Towards an Intelligent Integrated Approach for Clinical Decision Support

Towards an Intelligent Integrated Approach for Clinical Decision Support

Rajendra Akerkar (Western Norway Research Institute (Vestlandsforsking), Norway)
Copyright: © 2016 |Pages: 19
DOI: 10.4018/978-1-4666-9649-5.ch011
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Nowadays, making use of big data is becoming mainstream in different enterprises and industry sectors. The medical sector is no exception. Specifically, medical services, which generate and process enormous volumes of medical information and medical device data, have been quickening big data utilization. In this chapter, we present a concept of an intelligent integrated system for direct support of decision making of physicians. This is a work in progress and the focus is on decision support for pharmacogenomics, which is the study of the relationship between a specific person's genetic makeup and his or her response to drug treatment. Further, we discuss a research direction considering the current shortcomings of clinical decision support systems.
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Everyone’s talking about the value of big data in medical sector. However, as the data piles up – most of it is isolated in different silos, and health systems are struggling to turn big data from a concept into a reality. By definition, big data in medical sector refers to electronic health data sets so large and complex that they are difficult to manage with traditional software and/or hardware; nor can they be easily managed with traditional or common data management tools and methods (Akerkar, 2013a). Gradually, health-related data will be generated and accumulated, resulting in an enormous volume of data. The current medical data includes personal medical records, radiology images, clinical trial data FDA submissions, human genetics and population data genomic sequences, etc. Moreover, new types of big data, such as 3D imaging, genomics and biometric sensor readings, are also stimulating this exponential growth.

Predictably, it takes over 10 years and a billion dollars to develop a new medical treatment for a specific disease. This is because most medications that look promising turn out not to work for many of the patients, and, even worse, some of the patients are harmed by certain drugs (see Figure 1). 50% of medication is prescribed sub-optimally, because it has no effect in particular clusters of people. A sizable fraction of this variability in medication efficacy and safety can be accounted for by individual differences in the ‘code’ that drives the human organism: the genome. This is addressed by an R&D domain of rapidly increasing importance and popularity: pharmacogenomics (Shin et al., 2009). The promise of pharmacogenomics is to know personal drug response in advance, optimizing the efficiency of medical treatments and avoiding harm. The term pharmacogenomics is often used interchangeably with pharmacogenetics. Although both terms relate to drug response based on genetic influences, pharmacogenetics focuses on single drug-gene interactions, while pharmacogenomics encompasses a more genome-wide association approach, incorporating genomics and epigenetics while dealing with the effects of multiple genes on drug response (Shin et al., 2009).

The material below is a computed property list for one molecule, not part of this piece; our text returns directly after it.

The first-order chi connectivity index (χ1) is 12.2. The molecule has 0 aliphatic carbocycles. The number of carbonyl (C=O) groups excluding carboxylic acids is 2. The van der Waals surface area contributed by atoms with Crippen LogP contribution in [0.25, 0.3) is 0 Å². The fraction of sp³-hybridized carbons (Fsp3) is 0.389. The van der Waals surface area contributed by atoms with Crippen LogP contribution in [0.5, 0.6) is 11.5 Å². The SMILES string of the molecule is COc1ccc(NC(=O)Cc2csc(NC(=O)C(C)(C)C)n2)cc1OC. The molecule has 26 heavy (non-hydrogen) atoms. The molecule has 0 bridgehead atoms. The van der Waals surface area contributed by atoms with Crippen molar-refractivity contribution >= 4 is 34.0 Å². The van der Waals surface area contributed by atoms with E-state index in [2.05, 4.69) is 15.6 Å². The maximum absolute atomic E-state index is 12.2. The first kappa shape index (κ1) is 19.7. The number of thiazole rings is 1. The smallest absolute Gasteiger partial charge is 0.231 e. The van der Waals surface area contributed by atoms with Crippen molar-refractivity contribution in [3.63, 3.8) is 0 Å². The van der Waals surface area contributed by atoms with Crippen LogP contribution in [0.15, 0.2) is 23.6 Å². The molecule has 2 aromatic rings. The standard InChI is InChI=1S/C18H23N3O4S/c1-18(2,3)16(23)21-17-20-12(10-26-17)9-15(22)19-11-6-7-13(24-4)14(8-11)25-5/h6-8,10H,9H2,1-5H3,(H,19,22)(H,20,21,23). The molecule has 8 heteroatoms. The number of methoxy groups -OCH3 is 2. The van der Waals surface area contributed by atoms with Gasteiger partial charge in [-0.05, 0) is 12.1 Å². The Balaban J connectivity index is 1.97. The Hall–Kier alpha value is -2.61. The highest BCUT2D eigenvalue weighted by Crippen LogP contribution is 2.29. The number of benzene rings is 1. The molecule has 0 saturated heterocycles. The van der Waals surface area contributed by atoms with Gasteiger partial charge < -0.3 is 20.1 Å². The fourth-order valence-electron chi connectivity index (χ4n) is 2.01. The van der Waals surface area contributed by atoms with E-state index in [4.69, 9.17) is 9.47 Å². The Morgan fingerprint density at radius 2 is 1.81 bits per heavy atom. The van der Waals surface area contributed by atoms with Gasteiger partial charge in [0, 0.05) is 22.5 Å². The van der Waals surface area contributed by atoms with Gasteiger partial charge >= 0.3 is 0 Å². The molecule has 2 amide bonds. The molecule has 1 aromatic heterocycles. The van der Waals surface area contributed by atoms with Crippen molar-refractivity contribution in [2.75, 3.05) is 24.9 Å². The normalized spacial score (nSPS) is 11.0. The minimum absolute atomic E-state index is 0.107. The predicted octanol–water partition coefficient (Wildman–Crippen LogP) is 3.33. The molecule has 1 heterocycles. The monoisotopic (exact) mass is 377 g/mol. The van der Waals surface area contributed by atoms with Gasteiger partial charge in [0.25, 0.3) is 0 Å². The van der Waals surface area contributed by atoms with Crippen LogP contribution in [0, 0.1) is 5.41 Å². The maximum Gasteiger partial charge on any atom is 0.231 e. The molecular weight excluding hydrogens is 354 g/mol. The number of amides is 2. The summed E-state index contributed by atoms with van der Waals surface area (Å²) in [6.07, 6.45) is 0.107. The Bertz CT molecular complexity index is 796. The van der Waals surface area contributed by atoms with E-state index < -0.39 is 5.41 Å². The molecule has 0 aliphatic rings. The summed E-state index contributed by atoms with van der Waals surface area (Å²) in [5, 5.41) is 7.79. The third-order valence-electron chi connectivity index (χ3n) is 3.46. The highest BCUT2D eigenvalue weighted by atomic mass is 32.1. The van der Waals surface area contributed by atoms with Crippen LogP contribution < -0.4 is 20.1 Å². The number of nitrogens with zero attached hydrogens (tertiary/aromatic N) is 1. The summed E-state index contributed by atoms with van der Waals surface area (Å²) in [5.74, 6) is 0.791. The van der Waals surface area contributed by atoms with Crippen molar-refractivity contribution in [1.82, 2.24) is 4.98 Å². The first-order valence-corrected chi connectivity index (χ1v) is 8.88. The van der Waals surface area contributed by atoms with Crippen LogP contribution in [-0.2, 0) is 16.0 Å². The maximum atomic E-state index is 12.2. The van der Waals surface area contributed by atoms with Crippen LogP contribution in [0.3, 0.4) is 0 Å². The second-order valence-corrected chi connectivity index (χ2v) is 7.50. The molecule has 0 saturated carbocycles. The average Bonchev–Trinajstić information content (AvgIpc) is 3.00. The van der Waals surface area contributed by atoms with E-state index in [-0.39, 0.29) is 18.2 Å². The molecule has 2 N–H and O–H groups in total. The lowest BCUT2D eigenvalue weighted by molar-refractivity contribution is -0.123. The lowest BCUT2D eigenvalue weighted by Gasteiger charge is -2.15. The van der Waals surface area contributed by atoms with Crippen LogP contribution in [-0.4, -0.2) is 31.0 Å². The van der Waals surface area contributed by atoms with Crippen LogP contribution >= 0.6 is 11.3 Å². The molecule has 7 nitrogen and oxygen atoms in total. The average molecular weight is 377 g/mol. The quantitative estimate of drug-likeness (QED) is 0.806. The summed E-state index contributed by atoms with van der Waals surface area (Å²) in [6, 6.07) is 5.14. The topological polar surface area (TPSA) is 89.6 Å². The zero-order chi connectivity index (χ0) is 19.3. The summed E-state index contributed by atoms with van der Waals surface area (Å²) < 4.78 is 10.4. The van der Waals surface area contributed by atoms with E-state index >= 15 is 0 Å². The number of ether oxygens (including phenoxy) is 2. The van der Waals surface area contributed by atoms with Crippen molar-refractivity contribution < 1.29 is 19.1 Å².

Figure 1.

Every person is unique, and drugs that are beneficial for some turn out to be ineffective or unsafe for others


However, understanding a human genome is not trivial. The genetic code of each of us is made up of three billion letters. How can we help medical doctors and drug developers understand what the three billion letters in each patient’s genetic code mean and what the implications of these characters are for finding the best possible medical treatments?

It is becoming increasingly easier and cheaper to obtain the individual genetic code of individual patients. Advances in genetic sequencing in the last decade have made it possible to extract this code faster and cheaper than ever before. Figure 2 shows the cost for sequencing a full human genome since 2001 on a logarithmic scale. It is clear that the cost of sequencing a full human genome is, since 2007, decreased rapidly than exponentially.

Figure 2.

The cost of sequencing an individual patient genome has fall at surprising rate. (Source:


Unfortunately, the interpretation of the large quantities of data generated by genetic testing is still associated with many difficulties and costs. This led commentators to speculate that while the $1,000 personal genome has been reached, the current methods for interpreting the data could cost $100,000 for each patient, rendering it infeasible for clinical practice (Mardis, 2010). Furthermore, it is becoming clear that physicians cannot keep all necessary knowledge on the thousands of genetic variants and their effects in their brains.

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